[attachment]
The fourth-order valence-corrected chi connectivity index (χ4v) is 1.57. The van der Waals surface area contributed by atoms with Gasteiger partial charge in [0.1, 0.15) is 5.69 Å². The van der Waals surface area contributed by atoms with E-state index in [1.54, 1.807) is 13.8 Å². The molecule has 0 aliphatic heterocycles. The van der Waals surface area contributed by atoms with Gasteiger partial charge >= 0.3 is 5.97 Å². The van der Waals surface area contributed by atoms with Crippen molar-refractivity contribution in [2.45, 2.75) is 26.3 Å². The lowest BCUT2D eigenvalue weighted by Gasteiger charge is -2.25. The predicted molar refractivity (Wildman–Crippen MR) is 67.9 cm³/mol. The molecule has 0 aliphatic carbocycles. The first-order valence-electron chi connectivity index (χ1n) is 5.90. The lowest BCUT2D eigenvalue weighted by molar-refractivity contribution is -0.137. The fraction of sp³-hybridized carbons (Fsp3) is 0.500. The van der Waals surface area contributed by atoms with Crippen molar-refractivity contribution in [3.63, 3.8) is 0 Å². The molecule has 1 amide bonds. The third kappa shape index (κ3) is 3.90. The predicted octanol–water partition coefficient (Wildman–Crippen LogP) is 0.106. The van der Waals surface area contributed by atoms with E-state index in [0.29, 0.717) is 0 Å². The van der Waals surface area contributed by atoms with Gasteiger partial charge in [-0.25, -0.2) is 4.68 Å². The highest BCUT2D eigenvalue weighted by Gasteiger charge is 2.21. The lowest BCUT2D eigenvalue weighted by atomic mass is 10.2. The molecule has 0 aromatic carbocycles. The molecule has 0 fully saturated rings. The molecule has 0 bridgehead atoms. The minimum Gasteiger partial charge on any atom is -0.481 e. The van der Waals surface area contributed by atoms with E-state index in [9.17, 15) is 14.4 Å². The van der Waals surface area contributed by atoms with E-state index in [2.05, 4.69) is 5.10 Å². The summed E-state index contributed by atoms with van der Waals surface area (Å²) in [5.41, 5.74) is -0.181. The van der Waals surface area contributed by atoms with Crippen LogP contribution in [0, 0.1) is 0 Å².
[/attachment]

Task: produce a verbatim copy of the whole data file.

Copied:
The fourth-order valence-corrected chi connectivity index (χ4v) is 1.57. The van der Waals surface area contributed by atoms with Gasteiger partial charge in [0.1, 0.15) is 5.69 Å². The van der Waals surface area contributed by atoms with E-state index in [1.54, 1.807) is 13.8 Å². The molecule has 0 aliphatic heterocycles. The van der Waals surface area contributed by atoms with Gasteiger partial charge >= 0.3 is 5.97 Å². The van der Waals surface area contributed by atoms with Crippen molar-refractivity contribution in [2.45, 2.75) is 26.3 Å². The lowest BCUT2D eigenvalue weighted by Gasteiger charge is -2.25. The predicted molar refractivity (Wildman–Crippen MR) is 67.9 cm³/mol. The molecule has 0 aliphatic carbocycles. The first-order valence-electron chi connectivity index (χ1n) is 5.90. The lowest BCUT2D eigenvalue weighted by molar-refractivity contribution is -0.137. The fraction of sp³-hybridized carbons (Fsp3) is 0.500. The van der Waals surface area contributed by atoms with Crippen molar-refractivity contribution in [3.63, 3.8) is 0 Å². The molecule has 1 amide bonds. The third kappa shape index (κ3) is 3.90. The predicted octanol–water partition coefficient (Wildman–Crippen LogP) is 0.106. The van der Waals surface area contributed by atoms with E-state index in [0.29, 0.717) is 0 Å². The van der Waals surface area contributed by atoms with Gasteiger partial charge in [-0.25, -0.2) is 4.68 Å². The highest BCUT2D eigenvalue weighted by Gasteiger charge is 2.21. The lowest BCUT2D eigenvalue weighted by atomic mass is 10.2. The molecule has 0 aromatic carbocycles. The molecule has 0 fully saturated rings. The molecule has 0 bridgehead atoms. The minimum Gasteiger partial charge on any atom is -0.481 e. The van der Waals surface area contributed by atoms with E-state index in [9.17, 15) is 14.4 Å². The van der Waals surface area contributed by atoms with E-state index in [2.05, 4.69) is 5.10 Å². The summed E-state index contributed by atoms with van der Waals surface area (Å²) in [5.41, 5.74) is -0.181. The van der Waals surface area contributed by atoms with Crippen LogP contribution in [0, 0.1) is 0 Å².